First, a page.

[MARMAM] Sotalia guianensis in Venezuela (Maracaibo Lake) - new article

Hector Barrios-Garrido PhD hbarriosg at gmail.com
Mon Feb 1 22:57:21 PST 2021


Dear readers,

We are glad to announce the last article published by our laboratory
(General Ecology at University of Zulia, Venezuela). Its title is: “Guiana
Dolphin (*Sotalia guianensis*) in the Maracaibo Lake System, Venezuela:
conservation, threats, and population overview.” This article was recently
published in Frontiers in Marine Science (Open Access) as part of the
research topic: Small cetaceans Conservation: Current Challenges and
Opportunities.

We found that high levels of Guiana dolphin mortality is related to fishing
activities. However, there is a lack of standardized population assessments
to compare abundance, population trends, distribution, and
fisheries-related mortality of Guiana dolphins in the Maracaibo Lake
System. We encouraged more research efforts to have a better perspective
about all key-threat already identified in this aquatic system.

Citation:

Barrios-Garrido, H.; De Turris-Morales, K.; Espinoza-Rodríguez, N. 2021. Guiana
Dolphin (*Sotalia guianensis*) in the Maracaibo Lake System, Venezuela:
conservation, threats, and population overview. Frontiers in Marine
Science, 594021. doi: https://doi.org/10.3389/fmars.2020.594021

 Abstract

The Guiana dolphin (*Sotalia guianensis*) home range is located across
Central and South American countries, in coastal habitats in the Caribbean
and Atlantic Ocean. Its distribution is scattered, with multiple population
centers which are under threats that vary based on local realities. We
compiled and assessed biological data from multiple sources (published and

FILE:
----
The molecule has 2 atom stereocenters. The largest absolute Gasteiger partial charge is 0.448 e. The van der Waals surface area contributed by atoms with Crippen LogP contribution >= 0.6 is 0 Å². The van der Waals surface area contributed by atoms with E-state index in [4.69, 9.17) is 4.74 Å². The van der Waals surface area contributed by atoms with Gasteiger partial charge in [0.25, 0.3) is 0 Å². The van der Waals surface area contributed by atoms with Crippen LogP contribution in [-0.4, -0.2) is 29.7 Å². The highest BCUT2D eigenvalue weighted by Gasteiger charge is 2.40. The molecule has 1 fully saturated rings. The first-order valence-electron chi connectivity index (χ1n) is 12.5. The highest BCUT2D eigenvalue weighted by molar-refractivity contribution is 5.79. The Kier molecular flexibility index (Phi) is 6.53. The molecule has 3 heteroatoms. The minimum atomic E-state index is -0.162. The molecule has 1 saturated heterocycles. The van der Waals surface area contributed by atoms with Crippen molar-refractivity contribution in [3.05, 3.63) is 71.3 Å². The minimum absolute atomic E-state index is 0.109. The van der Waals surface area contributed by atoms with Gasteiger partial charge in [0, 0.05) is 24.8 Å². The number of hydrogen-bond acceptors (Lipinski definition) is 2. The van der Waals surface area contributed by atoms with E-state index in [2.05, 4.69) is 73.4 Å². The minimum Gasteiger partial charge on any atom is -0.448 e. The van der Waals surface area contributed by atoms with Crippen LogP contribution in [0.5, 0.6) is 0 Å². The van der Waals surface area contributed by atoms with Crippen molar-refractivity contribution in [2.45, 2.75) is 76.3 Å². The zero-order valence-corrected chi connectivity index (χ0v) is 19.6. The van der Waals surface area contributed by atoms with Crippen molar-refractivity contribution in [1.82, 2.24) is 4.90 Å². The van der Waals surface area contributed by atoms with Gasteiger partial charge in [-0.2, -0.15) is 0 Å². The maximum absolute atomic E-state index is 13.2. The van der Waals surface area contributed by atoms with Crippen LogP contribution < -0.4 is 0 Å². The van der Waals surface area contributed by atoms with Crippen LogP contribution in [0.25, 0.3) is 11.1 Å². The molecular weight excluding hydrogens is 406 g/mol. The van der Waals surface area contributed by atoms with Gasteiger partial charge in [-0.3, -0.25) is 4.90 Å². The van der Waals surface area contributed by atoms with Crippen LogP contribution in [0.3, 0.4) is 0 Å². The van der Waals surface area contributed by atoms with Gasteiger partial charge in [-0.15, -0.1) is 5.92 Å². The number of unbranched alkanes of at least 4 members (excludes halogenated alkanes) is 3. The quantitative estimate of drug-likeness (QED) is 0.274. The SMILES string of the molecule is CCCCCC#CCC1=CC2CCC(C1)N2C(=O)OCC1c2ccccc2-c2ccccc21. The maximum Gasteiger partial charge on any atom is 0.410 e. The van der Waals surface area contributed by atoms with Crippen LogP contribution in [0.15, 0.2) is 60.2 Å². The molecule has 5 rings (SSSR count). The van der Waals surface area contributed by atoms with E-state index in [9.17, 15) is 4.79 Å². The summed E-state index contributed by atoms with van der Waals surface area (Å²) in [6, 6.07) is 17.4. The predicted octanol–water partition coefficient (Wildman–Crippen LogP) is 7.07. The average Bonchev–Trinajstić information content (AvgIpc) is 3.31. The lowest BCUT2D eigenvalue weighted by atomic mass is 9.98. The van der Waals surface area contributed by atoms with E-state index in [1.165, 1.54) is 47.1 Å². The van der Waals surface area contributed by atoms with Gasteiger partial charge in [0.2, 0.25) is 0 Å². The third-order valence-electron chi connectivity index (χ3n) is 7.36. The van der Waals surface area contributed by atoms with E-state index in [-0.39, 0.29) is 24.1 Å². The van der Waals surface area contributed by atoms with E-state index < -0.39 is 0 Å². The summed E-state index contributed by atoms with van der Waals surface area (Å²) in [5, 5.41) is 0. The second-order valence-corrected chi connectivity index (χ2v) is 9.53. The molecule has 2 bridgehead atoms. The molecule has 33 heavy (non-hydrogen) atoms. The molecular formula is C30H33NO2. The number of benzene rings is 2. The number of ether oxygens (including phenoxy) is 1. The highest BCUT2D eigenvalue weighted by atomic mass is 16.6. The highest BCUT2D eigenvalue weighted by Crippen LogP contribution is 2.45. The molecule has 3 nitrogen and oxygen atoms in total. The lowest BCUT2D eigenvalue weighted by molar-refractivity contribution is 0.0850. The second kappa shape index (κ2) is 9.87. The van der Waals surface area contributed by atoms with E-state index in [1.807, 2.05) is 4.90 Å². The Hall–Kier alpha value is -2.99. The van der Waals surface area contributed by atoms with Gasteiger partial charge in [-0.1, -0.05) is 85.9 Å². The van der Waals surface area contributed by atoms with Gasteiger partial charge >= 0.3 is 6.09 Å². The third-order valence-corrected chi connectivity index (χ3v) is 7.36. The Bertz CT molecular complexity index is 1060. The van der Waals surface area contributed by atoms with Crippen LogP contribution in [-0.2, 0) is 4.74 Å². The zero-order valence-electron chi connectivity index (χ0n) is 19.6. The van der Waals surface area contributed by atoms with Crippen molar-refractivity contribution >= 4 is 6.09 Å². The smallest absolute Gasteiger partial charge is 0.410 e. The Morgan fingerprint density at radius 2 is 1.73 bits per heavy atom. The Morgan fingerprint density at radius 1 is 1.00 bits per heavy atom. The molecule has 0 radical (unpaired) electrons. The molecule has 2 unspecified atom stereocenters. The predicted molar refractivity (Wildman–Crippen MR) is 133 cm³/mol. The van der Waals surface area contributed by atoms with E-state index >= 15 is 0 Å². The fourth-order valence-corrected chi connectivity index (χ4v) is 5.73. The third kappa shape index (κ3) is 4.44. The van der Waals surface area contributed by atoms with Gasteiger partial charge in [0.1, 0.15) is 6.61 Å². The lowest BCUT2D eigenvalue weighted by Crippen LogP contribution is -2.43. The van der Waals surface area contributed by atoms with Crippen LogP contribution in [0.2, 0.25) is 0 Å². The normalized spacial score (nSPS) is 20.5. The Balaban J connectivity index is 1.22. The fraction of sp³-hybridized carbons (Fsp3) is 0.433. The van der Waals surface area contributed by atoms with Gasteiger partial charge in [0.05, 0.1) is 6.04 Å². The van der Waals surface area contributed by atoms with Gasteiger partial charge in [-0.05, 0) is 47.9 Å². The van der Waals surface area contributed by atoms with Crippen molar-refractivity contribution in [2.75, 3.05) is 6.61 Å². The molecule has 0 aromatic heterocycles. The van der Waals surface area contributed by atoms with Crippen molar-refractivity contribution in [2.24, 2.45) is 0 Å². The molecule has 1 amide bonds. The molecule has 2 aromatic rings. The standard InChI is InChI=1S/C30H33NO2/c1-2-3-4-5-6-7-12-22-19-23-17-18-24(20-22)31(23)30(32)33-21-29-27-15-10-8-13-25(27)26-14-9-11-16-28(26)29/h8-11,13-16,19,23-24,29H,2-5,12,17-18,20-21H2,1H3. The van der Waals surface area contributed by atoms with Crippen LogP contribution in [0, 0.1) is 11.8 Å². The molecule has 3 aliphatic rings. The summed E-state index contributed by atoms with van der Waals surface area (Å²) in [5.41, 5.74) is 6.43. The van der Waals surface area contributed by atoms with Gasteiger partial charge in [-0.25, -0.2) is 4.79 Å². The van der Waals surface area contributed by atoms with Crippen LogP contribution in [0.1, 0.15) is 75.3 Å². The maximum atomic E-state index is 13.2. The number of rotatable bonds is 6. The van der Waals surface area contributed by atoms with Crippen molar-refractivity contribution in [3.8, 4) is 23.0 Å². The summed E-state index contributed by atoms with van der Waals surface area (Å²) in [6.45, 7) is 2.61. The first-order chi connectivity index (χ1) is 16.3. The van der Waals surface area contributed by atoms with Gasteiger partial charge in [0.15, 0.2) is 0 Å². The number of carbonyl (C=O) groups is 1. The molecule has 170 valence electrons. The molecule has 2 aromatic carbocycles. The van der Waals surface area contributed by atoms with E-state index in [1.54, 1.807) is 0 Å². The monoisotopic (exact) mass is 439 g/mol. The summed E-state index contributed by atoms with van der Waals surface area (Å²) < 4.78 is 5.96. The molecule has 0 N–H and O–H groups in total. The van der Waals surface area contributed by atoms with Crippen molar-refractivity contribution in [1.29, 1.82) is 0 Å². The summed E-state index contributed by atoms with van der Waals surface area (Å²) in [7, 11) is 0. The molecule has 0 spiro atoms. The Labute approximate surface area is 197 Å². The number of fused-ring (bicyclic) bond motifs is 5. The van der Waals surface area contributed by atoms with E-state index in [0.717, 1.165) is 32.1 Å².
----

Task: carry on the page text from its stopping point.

unpublished data) to improve our understanding regarding the Maracaibo Lake
Management Unit, which is an isolated and unique population core of this
species. We identified at least two distinguishable population centers
throughout the Maracaibo Lake System, one in the northern portion—in the
Gulf of Venezuela, and another in the southern portion of the Maracaibo
Lake itself. Both centers have differences in some biological aspects
(e.g., group size and habitat use), but similarities in the human-induced
pressures (e.g., intentional take, habitat degradation, and traditional
use). We detailed the uses of Guiana dolphin (consumptive and
non-consumptive) by community members, including the use as talismans for
indigenous fishers and consumption of its meat as a religious belief
(Easter period), and dolphin watching tours carried out by local companies.
In one artisanal port, at least 15 animals are intentionally taken annually
to be used for local consumption, shark-bait, or trade; however, we
acknowledge that this annual take is likely an underestimate. Further
research is needed to clarify how and at what magnitude mentioned and other
key-threats are impacting over Guiana dolphin MU in the Maracaibo Lake
System.

Keywords: intentional take, by-catch capture, ambient noise, heavy metals,
management plan, aquatic bushmeat, small cetaceans, southern Caribbean.

If you have questions or comments, please do not hesitate to contact us.

Kind regards,
On behalf of my co-authors,

Dr. Hector Barrios-Garrido, author of correspondence
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